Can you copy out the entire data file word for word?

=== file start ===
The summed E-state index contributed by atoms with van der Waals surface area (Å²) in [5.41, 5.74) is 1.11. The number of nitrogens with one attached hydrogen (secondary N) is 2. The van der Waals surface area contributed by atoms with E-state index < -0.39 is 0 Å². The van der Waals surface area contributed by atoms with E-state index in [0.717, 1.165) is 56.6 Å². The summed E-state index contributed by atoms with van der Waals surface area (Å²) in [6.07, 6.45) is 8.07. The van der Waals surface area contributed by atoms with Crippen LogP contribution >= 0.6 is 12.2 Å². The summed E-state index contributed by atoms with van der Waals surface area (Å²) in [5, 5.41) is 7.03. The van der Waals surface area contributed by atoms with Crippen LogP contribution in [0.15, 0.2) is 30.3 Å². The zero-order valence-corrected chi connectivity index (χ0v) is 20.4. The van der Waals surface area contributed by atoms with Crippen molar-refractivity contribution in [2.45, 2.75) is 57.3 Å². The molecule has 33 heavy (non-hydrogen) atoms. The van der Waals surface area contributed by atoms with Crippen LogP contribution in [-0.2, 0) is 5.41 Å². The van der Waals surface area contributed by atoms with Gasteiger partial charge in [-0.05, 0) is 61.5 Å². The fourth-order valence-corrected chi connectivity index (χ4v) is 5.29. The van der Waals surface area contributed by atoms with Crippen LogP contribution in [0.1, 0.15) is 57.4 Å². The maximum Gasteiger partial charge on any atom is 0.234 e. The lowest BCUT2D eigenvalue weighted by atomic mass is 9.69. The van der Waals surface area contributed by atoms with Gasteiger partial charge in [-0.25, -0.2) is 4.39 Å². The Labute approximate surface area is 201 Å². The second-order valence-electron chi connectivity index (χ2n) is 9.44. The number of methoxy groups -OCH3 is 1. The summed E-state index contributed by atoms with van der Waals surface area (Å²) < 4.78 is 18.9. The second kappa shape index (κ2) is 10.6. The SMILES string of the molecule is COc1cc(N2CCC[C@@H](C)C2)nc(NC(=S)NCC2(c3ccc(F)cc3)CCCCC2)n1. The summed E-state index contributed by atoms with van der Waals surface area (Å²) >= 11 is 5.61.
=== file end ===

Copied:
The summed E-state index contributed by atoms with van der Waals surface area (Å²) in [5.41, 5.74) is 1.11. The number of nitrogens with one attached hydrogen (secondary N) is 2. The van der Waals surface area contributed by atoms with E-state index < -0.39 is 0 Å². The van der Waals surface area contributed by atoms with E-state index in [0.717, 1.165) is 56.6 Å². The summed E-state index contributed by atoms with van der Waals surface area (Å²) in [6.07, 6.45) is 8.07. The van der Waals surface area contributed by atoms with Crippen LogP contribution >= 0.6 is 12.2 Å². The summed E-state index contributed by atoms with van der Waals surface area (Å²) in [5, 5.41) is 7.03. The van der Waals surface area contributed by atoms with Crippen LogP contribution in [0.15, 0.2) is 30.3 Å². The zero-order valence-corrected chi connectivity index (χ0v) is 20.4. The van der Waals surface area contributed by atoms with Crippen molar-refractivity contribution in [2.45, 2.75) is 57.3 Å². The molecule has 33 heavy (non-hydrogen) atoms. The van der Waals surface area contributed by atoms with Crippen LogP contribution in [-0.2, 0) is 5.41 Å². The van der Waals surface area contributed by atoms with Gasteiger partial charge in [-0.05, 0) is 61.5 Å². The fourth-order valence-corrected chi connectivity index (χ4v) is 5.29. The van der Waals surface area contributed by atoms with Crippen LogP contribution in [0.1, 0.15) is 57.4 Å². The maximum Gasteiger partial charge on any atom is 0.234 e. The lowest BCUT2D eigenvalue weighted by atomic mass is 9.69. The van der Waals surface area contributed by atoms with Gasteiger partial charge in [-0.25, -0.2) is 4.39 Å². The Labute approximate surface area is 201 Å². The second-order valence-electron chi connectivity index (χ2n) is 9.44. The number of methoxy groups -OCH3 is 1. The summed E-state index contributed by atoms with van der Waals surface area (Å²) < 4.78 is 18.9. The second kappa shape index (κ2) is 10.6. The SMILES string of the molecule is COc1cc(N2CCC[C@@H](C)C2)nc(NC(=S)NCC2(c3ccc(F)cc3)CCCCC2)n1. The summed E-state index contributed by atoms with van der Waals surface area (Å²) >= 11 is 5.61.